Data from: Reply to ‘Inconclusive evidence for rapid adaptive evolution’
Sætre, Camilla Lo Cascio et al. (2019), Data from: Reply to ‘Inconclusive evidence for rapid adaptive evolution’, Dryad, Dataset, https://doi.org/10.5061/dryad.kg3hp51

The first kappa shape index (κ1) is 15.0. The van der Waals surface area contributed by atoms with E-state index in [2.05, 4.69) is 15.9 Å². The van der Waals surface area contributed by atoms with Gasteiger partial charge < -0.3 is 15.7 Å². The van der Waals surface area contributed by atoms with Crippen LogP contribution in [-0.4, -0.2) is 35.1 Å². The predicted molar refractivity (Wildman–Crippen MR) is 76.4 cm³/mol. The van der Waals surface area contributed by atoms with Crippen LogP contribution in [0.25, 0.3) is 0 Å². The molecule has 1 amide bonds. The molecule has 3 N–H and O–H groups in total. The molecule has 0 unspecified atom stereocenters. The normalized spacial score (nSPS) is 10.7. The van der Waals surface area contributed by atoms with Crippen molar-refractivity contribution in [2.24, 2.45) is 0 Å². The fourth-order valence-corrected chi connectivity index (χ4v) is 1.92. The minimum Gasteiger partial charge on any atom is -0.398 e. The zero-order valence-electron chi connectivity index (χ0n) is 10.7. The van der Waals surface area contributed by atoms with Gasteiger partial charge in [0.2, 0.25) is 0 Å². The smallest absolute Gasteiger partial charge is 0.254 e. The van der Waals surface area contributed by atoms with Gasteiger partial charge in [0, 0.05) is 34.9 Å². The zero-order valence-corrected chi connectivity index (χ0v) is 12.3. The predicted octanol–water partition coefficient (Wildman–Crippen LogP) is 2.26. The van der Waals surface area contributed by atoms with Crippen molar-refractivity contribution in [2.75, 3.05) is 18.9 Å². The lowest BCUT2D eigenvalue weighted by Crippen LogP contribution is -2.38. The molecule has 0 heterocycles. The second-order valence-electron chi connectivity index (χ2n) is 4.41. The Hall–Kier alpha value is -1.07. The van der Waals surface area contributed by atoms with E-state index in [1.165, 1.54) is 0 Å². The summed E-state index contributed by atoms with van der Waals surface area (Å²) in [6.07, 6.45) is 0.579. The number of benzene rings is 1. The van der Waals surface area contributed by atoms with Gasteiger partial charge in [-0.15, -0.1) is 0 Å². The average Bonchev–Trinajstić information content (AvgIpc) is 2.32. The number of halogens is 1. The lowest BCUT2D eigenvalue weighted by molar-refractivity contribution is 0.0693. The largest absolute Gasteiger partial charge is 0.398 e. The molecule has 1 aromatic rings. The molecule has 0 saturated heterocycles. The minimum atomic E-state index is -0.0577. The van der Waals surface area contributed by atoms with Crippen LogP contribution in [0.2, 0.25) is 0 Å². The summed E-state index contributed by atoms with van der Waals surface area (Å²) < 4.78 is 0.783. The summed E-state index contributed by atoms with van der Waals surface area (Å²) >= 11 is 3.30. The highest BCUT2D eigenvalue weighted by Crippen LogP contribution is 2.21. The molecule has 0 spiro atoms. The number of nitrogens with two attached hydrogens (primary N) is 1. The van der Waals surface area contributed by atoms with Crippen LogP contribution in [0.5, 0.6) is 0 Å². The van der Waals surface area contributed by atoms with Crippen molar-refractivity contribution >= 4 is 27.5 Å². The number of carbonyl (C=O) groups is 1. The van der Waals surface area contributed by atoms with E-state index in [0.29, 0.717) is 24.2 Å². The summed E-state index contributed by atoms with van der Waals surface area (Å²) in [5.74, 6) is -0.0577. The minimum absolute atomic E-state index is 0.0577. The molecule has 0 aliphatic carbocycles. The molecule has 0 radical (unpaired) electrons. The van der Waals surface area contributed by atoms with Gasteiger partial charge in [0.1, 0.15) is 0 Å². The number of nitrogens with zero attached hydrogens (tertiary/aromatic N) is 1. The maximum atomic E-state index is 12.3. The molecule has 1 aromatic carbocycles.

In our study, we showed that a newly founded population of reed warblers in Malta had undergone a decrease in body mass through 19 years, following a trajectory consistent with a population ascending an adaptive peak, an Ornstein–Uhlenbeck process (OU). Neto et al. claim that our result is an artifact of including migrants in the dataset, which inflated the average body mass in the initial years. Controlling for possible seasonal effects is important, which we thank Neto et al. for pointing out. We now control for season in three different ways and the OU-model always fits better than the neutral model, further strengthening our original conclusion of adaptive evolution.